In rendering a sentence, a trial court in Michigan is no longer obliged to articulate a “substantial and compelling reason” to depart from the sentencing guidelines range. People v Lockridge, 498 Mich at 391392 (striking down that requirement of MCL 769.34(3)). But it must still “justify the sentence imposed in order to facilitate appellate review.” Id. at 392. See also Steanhouse, __ Mich at __, slip op at 10. Indeed, that requirement “reflects sound judicial practice. Judicial decisions are reasoned decisions. Confidence in a judge's use of reason underlies the public's trust in the judicial institution. A public statement of those reasons helps provide the public with the assurance that creates that trust.” Rita v United States, 551 US 338, 356; 127 S Ct 2456; 168 L Ed 2d 203 (2007).
However, when a trial court justifies an imposed sentence, “[t]he appropriateness of brevity or length, conciseness or detail, when to write, what to say, depends upon circumstances,” and “[t]he law leaves much, in this respect, to the judge's own professional judgment.” Id. “The sentencing judge should set forth enough to satisfy the appellate court that he has considered the parties' arguments and has a reasoned basis for exercising his own legal decisionmaking authority.” Id. Depending on the circumstances, that statement of reasons may be “brief but legally sufficient.” Id. at 358. “By articulating reasons, even if brief, the sentencing judge ․ assures reviewing courts (and the public) that the sentencing process is a reasoned process ․” Id. at 357.
The sentencing judge in this case arguably could have said more. And saying more rather than less certainly aids an appellate court in assessing the reasonableness of a sentence. Ultimately, however, the relevant inquiry is whether the trial court followed a “reasoned” process that led to a “reasoned” decision. Id. at 356359.
At the sentencing in this case, the trial court first entertained objections to the proposed guidelines sentencing range of 144 months to 240 months. The court denied a defense request to change the scoring of Offense Variable (OV) 6 (offender's intent to kill) from 25 to zero points. The court denied a prosecution request to change the scoring of OV 10 (exploitation of vulnerable victim) from zero to five points.
Defense counsel then addressed the trial court as follows:
․ Your Honor, I I will be brief as you were the Judge that sat through the jury trial and heard the evidence. You've heard the prosecutor's theory of the case and you heard my client's theory of the case. Obviously, the jury believed that there was some culpability on my client and they came back with a verdict of second degree murder. But, when you look at the full facts of this case and the living arrangements and the way this couple had lived for the last ten years I think there's no doubt that this was a very hostile relationship, so to speak, at times. And I'd ask the court to be lenient on my client and ask for the lower part of the guidelines. The guidelines score her at 144 to 240, I believe, at on the minimum range and we'd ask that your Honor score sentence her to the lower end of that guideline.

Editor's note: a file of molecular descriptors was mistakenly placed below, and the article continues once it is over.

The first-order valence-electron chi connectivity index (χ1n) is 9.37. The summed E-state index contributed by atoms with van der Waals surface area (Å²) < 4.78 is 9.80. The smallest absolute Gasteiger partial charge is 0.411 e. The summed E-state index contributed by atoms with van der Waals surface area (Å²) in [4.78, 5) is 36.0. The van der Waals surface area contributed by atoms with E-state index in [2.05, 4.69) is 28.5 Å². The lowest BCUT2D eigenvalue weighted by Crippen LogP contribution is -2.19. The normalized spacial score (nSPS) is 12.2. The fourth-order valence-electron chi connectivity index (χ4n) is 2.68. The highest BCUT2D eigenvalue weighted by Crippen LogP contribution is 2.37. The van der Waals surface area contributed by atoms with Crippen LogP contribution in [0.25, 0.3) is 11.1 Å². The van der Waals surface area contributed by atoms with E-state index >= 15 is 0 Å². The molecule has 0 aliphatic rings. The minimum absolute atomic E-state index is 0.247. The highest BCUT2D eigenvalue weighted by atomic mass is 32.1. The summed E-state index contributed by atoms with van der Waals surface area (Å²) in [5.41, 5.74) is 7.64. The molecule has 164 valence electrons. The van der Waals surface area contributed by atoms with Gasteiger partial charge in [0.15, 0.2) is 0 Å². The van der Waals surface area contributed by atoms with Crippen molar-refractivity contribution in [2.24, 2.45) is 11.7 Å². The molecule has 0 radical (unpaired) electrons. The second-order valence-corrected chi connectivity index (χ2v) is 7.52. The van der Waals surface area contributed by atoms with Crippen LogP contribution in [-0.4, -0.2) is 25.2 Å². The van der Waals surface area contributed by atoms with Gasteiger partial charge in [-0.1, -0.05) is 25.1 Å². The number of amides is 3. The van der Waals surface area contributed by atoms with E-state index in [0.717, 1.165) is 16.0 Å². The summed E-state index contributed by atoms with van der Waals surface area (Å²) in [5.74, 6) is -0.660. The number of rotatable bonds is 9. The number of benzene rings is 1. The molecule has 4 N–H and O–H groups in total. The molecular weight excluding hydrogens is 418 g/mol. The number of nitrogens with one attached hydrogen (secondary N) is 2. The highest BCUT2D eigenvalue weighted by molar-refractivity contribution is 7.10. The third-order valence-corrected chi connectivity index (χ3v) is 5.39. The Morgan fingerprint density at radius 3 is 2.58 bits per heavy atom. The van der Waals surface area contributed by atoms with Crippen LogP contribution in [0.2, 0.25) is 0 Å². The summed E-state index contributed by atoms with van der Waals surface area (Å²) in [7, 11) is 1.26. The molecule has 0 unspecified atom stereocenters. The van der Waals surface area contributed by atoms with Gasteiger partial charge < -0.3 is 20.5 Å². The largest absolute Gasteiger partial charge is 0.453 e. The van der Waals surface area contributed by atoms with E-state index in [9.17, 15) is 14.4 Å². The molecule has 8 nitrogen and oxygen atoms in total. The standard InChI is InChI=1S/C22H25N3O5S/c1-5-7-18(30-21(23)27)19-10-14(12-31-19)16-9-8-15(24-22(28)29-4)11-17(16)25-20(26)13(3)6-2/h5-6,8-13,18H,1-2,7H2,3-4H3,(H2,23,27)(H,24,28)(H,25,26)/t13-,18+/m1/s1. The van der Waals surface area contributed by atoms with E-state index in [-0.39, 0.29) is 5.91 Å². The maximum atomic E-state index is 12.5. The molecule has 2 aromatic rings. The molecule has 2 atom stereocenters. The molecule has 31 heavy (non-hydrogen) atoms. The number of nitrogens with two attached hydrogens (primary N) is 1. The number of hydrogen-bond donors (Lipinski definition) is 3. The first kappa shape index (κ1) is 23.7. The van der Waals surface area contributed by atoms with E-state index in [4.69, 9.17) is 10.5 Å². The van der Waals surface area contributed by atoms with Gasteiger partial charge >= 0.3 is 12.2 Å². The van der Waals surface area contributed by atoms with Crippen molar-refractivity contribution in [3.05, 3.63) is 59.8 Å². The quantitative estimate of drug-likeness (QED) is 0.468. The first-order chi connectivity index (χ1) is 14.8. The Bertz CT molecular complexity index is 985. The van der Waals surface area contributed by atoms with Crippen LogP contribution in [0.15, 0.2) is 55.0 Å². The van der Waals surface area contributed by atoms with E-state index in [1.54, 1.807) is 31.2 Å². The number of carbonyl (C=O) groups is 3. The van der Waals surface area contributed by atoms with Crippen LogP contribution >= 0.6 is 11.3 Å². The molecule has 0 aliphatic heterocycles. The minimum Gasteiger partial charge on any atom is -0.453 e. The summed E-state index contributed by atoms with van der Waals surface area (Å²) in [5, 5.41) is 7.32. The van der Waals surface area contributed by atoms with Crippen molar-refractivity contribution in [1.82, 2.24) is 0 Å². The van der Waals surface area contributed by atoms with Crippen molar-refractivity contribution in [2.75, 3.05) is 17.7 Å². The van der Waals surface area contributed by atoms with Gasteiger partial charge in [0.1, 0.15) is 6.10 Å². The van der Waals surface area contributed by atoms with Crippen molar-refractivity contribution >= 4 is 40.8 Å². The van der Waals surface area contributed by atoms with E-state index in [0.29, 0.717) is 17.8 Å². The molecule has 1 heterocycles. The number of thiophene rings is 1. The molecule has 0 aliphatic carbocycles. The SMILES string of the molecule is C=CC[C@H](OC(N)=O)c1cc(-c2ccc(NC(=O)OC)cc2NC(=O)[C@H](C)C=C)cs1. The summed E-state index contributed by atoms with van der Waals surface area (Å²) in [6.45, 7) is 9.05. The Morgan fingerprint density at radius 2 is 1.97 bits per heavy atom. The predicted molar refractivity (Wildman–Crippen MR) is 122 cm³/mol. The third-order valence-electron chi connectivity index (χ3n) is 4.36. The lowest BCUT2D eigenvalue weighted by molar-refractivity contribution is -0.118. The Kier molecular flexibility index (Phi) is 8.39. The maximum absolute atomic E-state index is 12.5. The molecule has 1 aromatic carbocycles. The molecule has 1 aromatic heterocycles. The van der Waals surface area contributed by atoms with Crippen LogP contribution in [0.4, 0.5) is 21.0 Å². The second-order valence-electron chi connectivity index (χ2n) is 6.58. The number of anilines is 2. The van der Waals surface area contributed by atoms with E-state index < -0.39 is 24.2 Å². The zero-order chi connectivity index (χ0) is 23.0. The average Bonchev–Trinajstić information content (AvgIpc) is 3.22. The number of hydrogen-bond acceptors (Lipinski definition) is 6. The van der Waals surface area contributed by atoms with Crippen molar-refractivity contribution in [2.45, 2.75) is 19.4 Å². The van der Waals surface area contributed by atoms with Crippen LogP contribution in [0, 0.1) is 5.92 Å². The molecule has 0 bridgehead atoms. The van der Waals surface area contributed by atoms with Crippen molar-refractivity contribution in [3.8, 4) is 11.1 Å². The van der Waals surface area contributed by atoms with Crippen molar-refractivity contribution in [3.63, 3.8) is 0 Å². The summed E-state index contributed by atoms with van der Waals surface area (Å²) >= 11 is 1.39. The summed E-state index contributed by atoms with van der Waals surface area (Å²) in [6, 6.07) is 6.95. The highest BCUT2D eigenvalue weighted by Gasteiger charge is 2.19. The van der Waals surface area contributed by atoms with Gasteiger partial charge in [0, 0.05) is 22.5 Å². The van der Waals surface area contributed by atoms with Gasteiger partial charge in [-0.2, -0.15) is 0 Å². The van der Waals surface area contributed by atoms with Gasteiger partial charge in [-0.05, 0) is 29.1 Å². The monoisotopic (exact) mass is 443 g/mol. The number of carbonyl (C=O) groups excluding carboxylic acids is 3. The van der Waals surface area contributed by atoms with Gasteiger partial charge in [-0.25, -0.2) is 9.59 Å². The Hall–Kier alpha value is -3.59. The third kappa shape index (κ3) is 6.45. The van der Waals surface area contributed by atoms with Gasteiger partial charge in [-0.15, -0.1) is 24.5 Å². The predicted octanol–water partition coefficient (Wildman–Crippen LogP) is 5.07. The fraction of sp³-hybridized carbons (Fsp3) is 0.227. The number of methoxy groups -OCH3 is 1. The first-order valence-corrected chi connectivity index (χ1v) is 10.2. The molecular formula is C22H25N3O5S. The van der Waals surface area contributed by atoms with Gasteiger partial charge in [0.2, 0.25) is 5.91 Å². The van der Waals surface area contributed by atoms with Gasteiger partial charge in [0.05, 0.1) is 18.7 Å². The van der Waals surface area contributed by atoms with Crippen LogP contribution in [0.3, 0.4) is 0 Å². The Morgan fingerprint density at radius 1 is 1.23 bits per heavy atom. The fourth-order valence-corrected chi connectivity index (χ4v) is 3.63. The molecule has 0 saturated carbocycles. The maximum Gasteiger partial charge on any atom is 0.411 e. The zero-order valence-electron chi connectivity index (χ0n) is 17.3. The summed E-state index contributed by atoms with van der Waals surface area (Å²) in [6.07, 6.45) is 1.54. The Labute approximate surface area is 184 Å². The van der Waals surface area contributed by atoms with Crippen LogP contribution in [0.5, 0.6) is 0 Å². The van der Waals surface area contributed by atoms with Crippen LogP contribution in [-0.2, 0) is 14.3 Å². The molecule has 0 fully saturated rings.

Defendant presented a statement on her own behalf, the victim's sister presented a statement on behalf of the victim's family, and the court also heard from the victim's best friend. The prosecution then addressed the court, requesting that it “significantly exceed the sentencing guidelines” and sentence defendant “at a minimum, on the low end, to 30 years.” The prosecution argued:
․ I'm asking the court to significantly exceed the the sentencing guidelines. I recognize that they're basically recommendations at this point. I'm asking that the court sentence Ms. DixonBey at a minimum, on the low end, to 30 years. You know, we the legislature comes up with these numbers and I think generally they do a good job in terms of recommending sentences when it comes to something like this, a cold blooded murder. The the pain and the suffering that this family has to go through as a result of the defendant, the these numbers can't possibly capture any of that. There's just no possible way that it can.